Maryland Man Files $800 Million Cell Phone Radiation Law Suit
Milwaukee Journal Sentinel
August 03, 2000
A Maryland man filed an $800 million lawsuit against a cell phone maker and a telecommunications company, claiming years of using the wireless devices caused his brain cancer.
Dr. Chris Newman, 41, of Jarrettsville, Md., brought the suit against Motorola Inc. and Verizon Communications on Tuesday in Baltimore City Circuit Court.
The federal Food and Drug Administration has said there is no evidence that radiation from cellular telephones poses a health risk. However, the FDA has also said there is no proof that cell phones are risk-6.00.
The malignant tumor was discovered in March 1998 behind Newman’s right ear. Newman’s attorney, Joanne Suder, said her client, a neurologist, used wireless phones at least several times a day between 1992 and 1998.
“Because of the nature of his work he had to be in touch with patients on a minute-to-minute basis,” Suder said.
The suit seeks $100 million in compensatory damages and $700 million in punitive damages.
Concerns that cellular phones may cause cancer or other health problems have grown over the past few years. In June, the FDA announced a partnership with the phone industry under which about $1 million in studies on the issue would be conducted.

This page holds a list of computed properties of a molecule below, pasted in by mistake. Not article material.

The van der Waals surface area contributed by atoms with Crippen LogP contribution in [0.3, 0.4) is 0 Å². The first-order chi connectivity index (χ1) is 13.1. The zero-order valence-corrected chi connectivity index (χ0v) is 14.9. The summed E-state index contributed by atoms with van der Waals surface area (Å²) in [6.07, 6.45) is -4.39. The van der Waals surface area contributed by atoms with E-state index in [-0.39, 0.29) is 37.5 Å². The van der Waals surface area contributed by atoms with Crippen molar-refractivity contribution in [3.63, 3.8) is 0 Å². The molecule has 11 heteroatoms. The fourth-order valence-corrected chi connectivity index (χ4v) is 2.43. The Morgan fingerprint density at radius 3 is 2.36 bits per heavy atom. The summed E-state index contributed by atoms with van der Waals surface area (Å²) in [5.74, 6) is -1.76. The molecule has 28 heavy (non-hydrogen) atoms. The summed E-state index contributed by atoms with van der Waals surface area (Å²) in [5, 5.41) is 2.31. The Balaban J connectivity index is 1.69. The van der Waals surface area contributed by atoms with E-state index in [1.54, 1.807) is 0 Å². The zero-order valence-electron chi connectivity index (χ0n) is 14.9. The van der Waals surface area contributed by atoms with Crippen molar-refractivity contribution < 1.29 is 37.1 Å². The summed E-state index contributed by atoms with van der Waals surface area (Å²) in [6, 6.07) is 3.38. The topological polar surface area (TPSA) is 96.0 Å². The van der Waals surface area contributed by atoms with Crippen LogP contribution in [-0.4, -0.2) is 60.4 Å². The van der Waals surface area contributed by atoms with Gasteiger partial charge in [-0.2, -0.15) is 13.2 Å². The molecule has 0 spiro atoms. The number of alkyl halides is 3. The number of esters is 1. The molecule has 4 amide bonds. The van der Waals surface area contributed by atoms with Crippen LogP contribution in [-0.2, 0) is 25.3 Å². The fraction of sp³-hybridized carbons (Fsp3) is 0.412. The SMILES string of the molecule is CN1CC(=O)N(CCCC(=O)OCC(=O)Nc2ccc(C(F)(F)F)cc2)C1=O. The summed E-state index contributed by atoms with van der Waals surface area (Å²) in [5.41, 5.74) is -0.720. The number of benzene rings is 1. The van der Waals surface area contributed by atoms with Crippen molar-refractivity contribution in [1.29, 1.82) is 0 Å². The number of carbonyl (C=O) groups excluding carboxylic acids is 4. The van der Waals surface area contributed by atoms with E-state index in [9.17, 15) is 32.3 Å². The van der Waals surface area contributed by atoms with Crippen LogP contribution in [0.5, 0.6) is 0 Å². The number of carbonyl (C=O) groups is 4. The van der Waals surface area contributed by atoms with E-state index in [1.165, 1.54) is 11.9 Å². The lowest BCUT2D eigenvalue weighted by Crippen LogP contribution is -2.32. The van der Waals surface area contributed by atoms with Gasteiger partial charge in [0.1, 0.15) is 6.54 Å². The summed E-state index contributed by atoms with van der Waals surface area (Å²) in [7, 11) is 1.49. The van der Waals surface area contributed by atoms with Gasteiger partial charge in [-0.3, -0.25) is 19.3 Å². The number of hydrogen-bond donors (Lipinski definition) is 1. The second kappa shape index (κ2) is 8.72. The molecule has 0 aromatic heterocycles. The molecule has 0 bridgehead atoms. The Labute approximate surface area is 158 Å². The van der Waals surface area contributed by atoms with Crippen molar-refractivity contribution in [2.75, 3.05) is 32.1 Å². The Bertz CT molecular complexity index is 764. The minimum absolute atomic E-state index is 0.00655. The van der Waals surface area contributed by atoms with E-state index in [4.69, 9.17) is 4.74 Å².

A trade group for the wireless industry introduced a new policy last month requiring cell phone makers to disclose information on radiation levels produced by their phones.
More than 90 million American now have cell phones, most of whom began using them in the past five years.
Norman Sandler, a spokesman for Schaumburg, Ill.-based Motorola, said company officials had not seen the suit and could not comment. However, similar lawsuits over the past few years all have been withdrawn by the plaintiffs or dismissed by the courts, Sandler said.
“We have maintained for years that such assertions are groundless,” Sandler said.